From the annals of intra-company pettiness, silliness and intrigue, the following: Stephen Colbert claims Comedy Central has demanded he no longer play Stephen Colbert.
Colbert’s response? He created an entirely new Stephen Colbert on Wednesday’s “The Late Show with Stephen Colbert,” also named . . . Stephen Colbert.
“One moment I enjoyed last week,” said Colbert -- umm, the real one -- on Wednesday’s “Late Show,” “was the return of Stephen Colbert,” (umm, the fake one -- or the blowhard he played on Comedy Central for nine years).
“You know who didn’t enjoy it so much? Immediately after the show, CBS’ top lawyer was contacted by the top lawyer from another company to say the character Stephen Colbert is their intellectual property, which is surprising because I never thought he was intellectual.”
Colbert returned the character to “Late Show” at the outset of his string of live editions, last Monday, July 18, and even dusted off “The Word” -- the long-running feature on “The Colbert Report” and parody of “The O’Reilly Factor” “Talking Points Memo.”
(His “word” of the day? “Trumpiness.”)
On Wednesday’s show, Colbert insisted as “true” Comedy Central’s protest. A CBS spokesperson declined comment. A Comedy Central spokesman said, “we will not be providing any comment at this time.”
In fact, it almost certainly is true: Networks fiercely protect their “intellectual property” for all sorts of reasons (aftermarket revenue notwithstanding). David Letterman also made fun of NBC’s minor protests when he joined “Late Show” in 1993 -- but he ended up with his “Top Ten” just the same.
Meanwhile, best to say goodbye to Stephen Colbert -- the old one -- for now. On the bright side, say hello to his “identical cousin,” introduced Wednesday.
You already know his name, while this new Colbert even comes with his own feature. It’s entitled, “The Werd.”
KUDOS TO ‘DAILY SHOW’ HOST TREVOR NOAH
Trevor Noah’s early days in the hot seat -- that “Daily Show” one, formerly occupied by Jon Stewart -- were hot ones. The initial critical response in some places was brutal. His long-ago Twitter missteps still hung over him. He was the New Guy who couldn’t even begin to replace the legendary Old Guy. That was a key part of the initial resistance: Trevor Noah wasn’t Jon Stewart, and because Jon Stewart fans wanted Stewart’s uniquely scabrous, visceral brand of comedy/satire, Noah’s softer, less surefooted approach was an affront (how dare he!).
But as his first anniversary (Sept. 28) heaves into not-too-distant view, you don’t hear that much anymore, and honestly you shouldn’t. Noah’s doing a good job.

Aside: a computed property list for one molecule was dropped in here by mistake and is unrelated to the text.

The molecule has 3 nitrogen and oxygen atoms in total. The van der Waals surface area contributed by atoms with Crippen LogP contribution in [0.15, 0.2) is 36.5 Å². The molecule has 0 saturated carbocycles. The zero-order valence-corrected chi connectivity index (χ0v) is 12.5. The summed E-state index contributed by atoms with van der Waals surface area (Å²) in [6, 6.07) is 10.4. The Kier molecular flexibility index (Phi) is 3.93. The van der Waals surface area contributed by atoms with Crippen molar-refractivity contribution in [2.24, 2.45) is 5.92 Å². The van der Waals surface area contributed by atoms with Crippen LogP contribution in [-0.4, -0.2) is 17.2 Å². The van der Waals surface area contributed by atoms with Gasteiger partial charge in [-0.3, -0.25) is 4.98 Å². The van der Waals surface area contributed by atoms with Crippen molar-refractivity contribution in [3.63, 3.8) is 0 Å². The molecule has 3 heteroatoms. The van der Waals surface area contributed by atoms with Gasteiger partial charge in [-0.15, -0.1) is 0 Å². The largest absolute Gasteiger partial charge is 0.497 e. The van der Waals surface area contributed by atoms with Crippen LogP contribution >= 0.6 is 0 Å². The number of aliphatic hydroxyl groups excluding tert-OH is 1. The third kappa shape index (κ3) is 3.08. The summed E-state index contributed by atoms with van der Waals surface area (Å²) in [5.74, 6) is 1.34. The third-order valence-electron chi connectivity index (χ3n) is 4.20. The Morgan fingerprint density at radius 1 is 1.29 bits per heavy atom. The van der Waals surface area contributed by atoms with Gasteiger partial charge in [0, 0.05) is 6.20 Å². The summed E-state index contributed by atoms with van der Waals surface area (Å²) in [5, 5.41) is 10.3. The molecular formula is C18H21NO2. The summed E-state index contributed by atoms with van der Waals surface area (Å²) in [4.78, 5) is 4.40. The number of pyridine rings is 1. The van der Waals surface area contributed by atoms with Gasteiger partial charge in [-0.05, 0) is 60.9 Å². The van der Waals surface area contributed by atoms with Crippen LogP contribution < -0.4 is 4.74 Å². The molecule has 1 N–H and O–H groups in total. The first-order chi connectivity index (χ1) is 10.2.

These two weeks in Cleveland and Philadelphia have been defining ones. These conventions are a vital part of what “The Daily Show” host does and must do, as defined over a couple of decades by Jon Stewart -- which is to lacerate the ruling parties, most notably the GOP one.
Oh, so you’re shocked -- shocked -- that “TDS” tilts hard left and almost always has (except during the early Craig Kilborn run)? Where have you been, or what rock have you been under? That’s the brand, that’s the mindset, and that’s the way late-night TV mostly rolls on the other networks, too. Deal with it.
The question, the only one, that matters is: How well does it roll? Is it funny, effectively produced, smart, energetic, and does it say something that cuts sharply and deeply? If the answer to all those questions is “no,” then both show and host should retire now, preferably to that rock. Noah’s challenge was to bring out the knives, then throw them -- and hit the target, in this case, Donald Trump. Trump -- bluntly speaking -- is a funnier figure than Hillary Clinton, and a much easier target. (That hair, those pronouncements . . .) Miss this target and you really shouldn’t have a job as late-night host.
On this note, his Wednesday program was possibly his most effective to date at the conventions -- and these have been a good two weeks. It was all you could ask or want of a “TDS” host -- sharp lines, anger, passion and a cherry on top (a Stewartesque screed on the dangers of voting for Trump).
The heart of the show was an eight-minute stretch that mined Trump’s early-in-the-day news conference Wednesday where he made the request -- serious or not, you be the judge -- that the Russians find the 30,000 “deleted Clinton emails.”
“For a guy claiming to want to bring jobs to America,” said Noah, “he’s sure outsourcing them really quickly.”
There was a riff -- courtesy of a series of Trump campaign aide Paul Manafort clips -- on the word “absurd,” which he noted doesn’t really mean “untrue,” but just ridiculous. “He’s just acknowledging,” said Noah, ‘that all of this is [expletive] crazy.”
There was a clever on-screen bumper -- “Dancing with the Tsars” -- marred only by the fact that, well, the tsars haven’t been with us for a hundred years.
There was a smart line on Trump’s off-the-cuff flip-flop on whether China or Russia was behind the email leaks.
Noah: His “foreign policy is like a game of ‘Clue’?! It’s China in the library with a computer?!”
Funniest riff: He pulled up the Trump clip suggesting a China hack, then another Trump clip saying “I heard earlier today” it may have been China.
Noah: “You were the one who said it! You can’t cite yourself as a source.”
Keep an eye on this new guy. There’s a bright future here.